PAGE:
Jenn Hall

Paste Food: The Casserole Stands Eternal

This has been a challenging, no good, difficult 2017. Sure, sure, there has been positivity along the way. (Its persistence is shocking, isn’t it?) Yet there have been plenty of just-plain-tough days, too. And when things are low, when they come just shy of bottoming out, there is a dish I return to for solace: The Casserole.

Spoken aloud, the words are an incantation. They bring my best friends into the kitchen when I’m pushing against the empty, a lifeboat delivered in a perfume of lemon and curry. We whisper it across cellphone lines, the cascading syllables mouthed like lullabies. We find a stable center in a dish made of tender ingredients.

chicken broccolli casserole

The casserole is a love letter from my 15-year-old self, a form of caloric communion. It fosters a shared reverie, though my three closest friends now live across L.A., Memphis and Jersey. The dish, for Ginny and George and me, is canonical. There are no additive adjectives, despite a quivering backbone of name-brand canned goods. Others may call it Chicken Divan, and that’s fine. For us it is more simply evoked, a primal form of reassurance.

I first met Ginny in high school, where we passed decidedly unliterary notes throughout English class, giggling until we rolled to the floor. Ginny’s mother, Peggy, was an airline pilot and would spend weeks in places that evoked my as-yet unrealized wanderlust: India, England, imagine that? The casserole was a gift she gave to Ginny, a mother hug wrapped in cheddar and crispy bread crumbs.

In turn, Ginny gave it to George and me.

Before it goes into the oven, the casserole quivers, shaking in its 9×13 pan. She’s not sure how things will pan out. In just less than a half hour, she emerges with a consistency that rights an upside-down world. The casserole is an act of magic, delivered through the unlikely medium of cream soup and mayonnaise. It is Better Crocker trapped in amber, hearkening to a time when we still believed food science could make us better.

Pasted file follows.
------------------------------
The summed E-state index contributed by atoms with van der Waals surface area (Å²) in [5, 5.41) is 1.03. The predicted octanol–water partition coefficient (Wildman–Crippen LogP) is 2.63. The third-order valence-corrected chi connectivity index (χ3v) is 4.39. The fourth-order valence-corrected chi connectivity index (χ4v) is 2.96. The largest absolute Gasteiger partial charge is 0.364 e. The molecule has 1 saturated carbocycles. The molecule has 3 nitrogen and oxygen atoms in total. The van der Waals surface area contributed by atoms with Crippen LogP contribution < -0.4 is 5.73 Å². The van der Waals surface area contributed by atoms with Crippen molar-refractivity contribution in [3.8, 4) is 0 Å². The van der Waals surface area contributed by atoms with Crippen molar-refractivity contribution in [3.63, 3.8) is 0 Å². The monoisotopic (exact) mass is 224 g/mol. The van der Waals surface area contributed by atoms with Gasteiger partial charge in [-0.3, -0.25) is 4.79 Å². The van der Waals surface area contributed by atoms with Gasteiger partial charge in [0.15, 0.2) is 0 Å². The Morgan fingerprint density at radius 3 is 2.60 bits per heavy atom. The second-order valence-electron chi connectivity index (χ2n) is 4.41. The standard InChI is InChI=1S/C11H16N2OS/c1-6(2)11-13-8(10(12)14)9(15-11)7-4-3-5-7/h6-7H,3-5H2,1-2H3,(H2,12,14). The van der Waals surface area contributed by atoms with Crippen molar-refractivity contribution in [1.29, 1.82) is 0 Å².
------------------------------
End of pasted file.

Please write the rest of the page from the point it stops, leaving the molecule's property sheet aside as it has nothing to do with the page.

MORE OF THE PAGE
You don’t even have to salt it. The factories do the work for you.

As teenagers, we would level a full casserole in minutes, savoring molten spoonfuls while we watched daytime TV makeover shows. At first bite, a 90s-style wallflower would walk on set, visibly worn by the twin trials of career and motherhood. Will she ever take time for herself? By the last, the woman’s hidden goddess is revealed. Drawing fingers around the edge of the pan, we’d lick the last of the curry-stained sauce from the edges. The makeover, the meal, they were a transformation of the mundane.

The dish soothes my nerves now just the same. Acolytes, my friends and I share cellphone photos of our latter-day casseroles’ rugged terrain, pre-shredded cheddar forming a thousand molten intersections. We speak of it with awe and introduce it to the people we love. In return, they make it for us, an act of Grace. (I love you for that, Grace.)